Now that the Scotland Bill has passed its final hurdle today and will become law within a matter of weeks, we Scots can expect to be enjoined by a kaleidoscope of unionists to appreciate the multifarious benefits of that union. These will revolve around our common history and in that there are indeed things to celebrate. But let’s not kid ourselves that being integral to all that was British and its Empire was pure beneficial glory.
For today is also ANZAC day. For you non-Antipodeans, this is a special kind of Remembrance for Australians and New Zealanders for what became the first action of their recently-independent armed forces in the Allied cause during WWI. It was an example of unequalled bravery on the part of the soldiers and an example of appalling stupidity on the part of the British, who dreamed up and executed one of the least celebrated disasters that pock-mark the story of the ‘Great War’.
WWI was launched on waves of patriotic fervour on both sides. But by 1915, trench warfare had stultified progress on the Western Front. As First Sea Lord, the congenitally impatient Winston Churchill was in charge of the Royal Navy. Turkey had entered the war, blocking access to our Russian allies. Churchill glimpsed glory in forcing the Dardanelles, capturing Istanbul and knocking Turkey out of the war. Re-opening supply routes to support a hard-pressed Russia were an added bonus.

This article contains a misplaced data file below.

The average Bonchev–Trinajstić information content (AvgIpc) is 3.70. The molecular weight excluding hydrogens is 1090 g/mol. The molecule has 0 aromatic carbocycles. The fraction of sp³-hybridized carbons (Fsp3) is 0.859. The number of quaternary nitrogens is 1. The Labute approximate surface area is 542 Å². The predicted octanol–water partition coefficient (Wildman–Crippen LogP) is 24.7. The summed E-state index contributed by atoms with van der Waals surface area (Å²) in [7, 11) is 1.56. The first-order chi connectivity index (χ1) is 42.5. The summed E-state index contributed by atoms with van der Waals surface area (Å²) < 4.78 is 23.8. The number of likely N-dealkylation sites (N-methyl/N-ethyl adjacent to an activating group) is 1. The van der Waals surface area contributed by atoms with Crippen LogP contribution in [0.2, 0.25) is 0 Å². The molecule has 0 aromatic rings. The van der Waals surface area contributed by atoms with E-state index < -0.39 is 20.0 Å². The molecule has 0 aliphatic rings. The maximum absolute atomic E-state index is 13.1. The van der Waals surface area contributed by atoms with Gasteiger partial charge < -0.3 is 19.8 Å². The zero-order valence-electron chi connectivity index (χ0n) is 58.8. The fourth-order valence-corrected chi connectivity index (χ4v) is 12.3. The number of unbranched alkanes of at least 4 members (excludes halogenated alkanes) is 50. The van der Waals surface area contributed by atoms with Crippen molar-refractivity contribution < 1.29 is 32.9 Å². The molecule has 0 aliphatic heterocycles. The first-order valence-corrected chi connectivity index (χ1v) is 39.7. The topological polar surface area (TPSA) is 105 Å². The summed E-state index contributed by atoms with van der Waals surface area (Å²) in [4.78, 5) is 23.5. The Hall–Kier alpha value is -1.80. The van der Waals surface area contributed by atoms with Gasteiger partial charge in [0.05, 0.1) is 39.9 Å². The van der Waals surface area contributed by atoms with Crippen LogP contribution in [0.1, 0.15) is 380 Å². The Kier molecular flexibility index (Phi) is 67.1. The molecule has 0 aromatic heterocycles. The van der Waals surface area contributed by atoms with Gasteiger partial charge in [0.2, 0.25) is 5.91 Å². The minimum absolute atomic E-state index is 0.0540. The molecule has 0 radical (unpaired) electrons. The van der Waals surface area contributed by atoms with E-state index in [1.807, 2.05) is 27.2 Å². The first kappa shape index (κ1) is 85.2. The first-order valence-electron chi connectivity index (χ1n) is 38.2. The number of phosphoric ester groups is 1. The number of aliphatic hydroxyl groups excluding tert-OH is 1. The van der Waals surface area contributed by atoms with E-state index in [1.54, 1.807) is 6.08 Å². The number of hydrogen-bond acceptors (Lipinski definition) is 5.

Starting on February 19th, Admiral Carden expected the breakthrough to capture Istanbul to take no more than two weeks. But the first attempt to suppress Turkish forts protecting the Dardanelles was a disaster: a combined French and British fleet of second-rate battleships traded shells with shore batteries, while dodging torpedoes and minefields. 100 years before, Nelson had said “any captain who engages a fort worthy of the name deserves to be shot” but that lesson had been forgotten.
Instead, the French Bouvet was sunk, with Suffren and Gaulois heavily damaged. The RN lost Irresistible, Inflexible and Ocean, all in the first five miles. Sent homeward to think again, Kitchener appointed Sir Ian Hamilton to lead a Mediterranean Expeditionary Force. It was to land on the Gallipoli peninsula, clear it of Turks and their artillery, so allowing the fleet to proceed. Turkish soldiers were discounted as obstacles.
As the British Army was stretched to fill the ranks in France, Hamilton augmented his 29th Division with the Australia and New Zealand Corps (ANZAC). These had answered the empire’s call for men and were completing their training in Egypt. Aside from lacking experience, these were superb troops—fit, young, healthy, built like brick shithouses and—what is key in war—organised in cohesive units and raring to make their mark.
Being new to amphibious assault, the British Army was short on both equipment and experience. Luckily, the Turks had not expected the makeshift landing by the 29th division near Hellas at the tip of Gallipoli, while the ANZACs came ashore at Gaba Tepe, in what became known as Anzac Cove. While elements of the 29th took hundreds of casualties on defended beaches, others landed without opposition and then, against orders, drifted back and re-embarked. Although the ANZACs got ashore, they ran into stiff opposition. Within hours, all landings had been sealed off and movement reduced to the equivalent of the trench warfare then ongoing the length of France.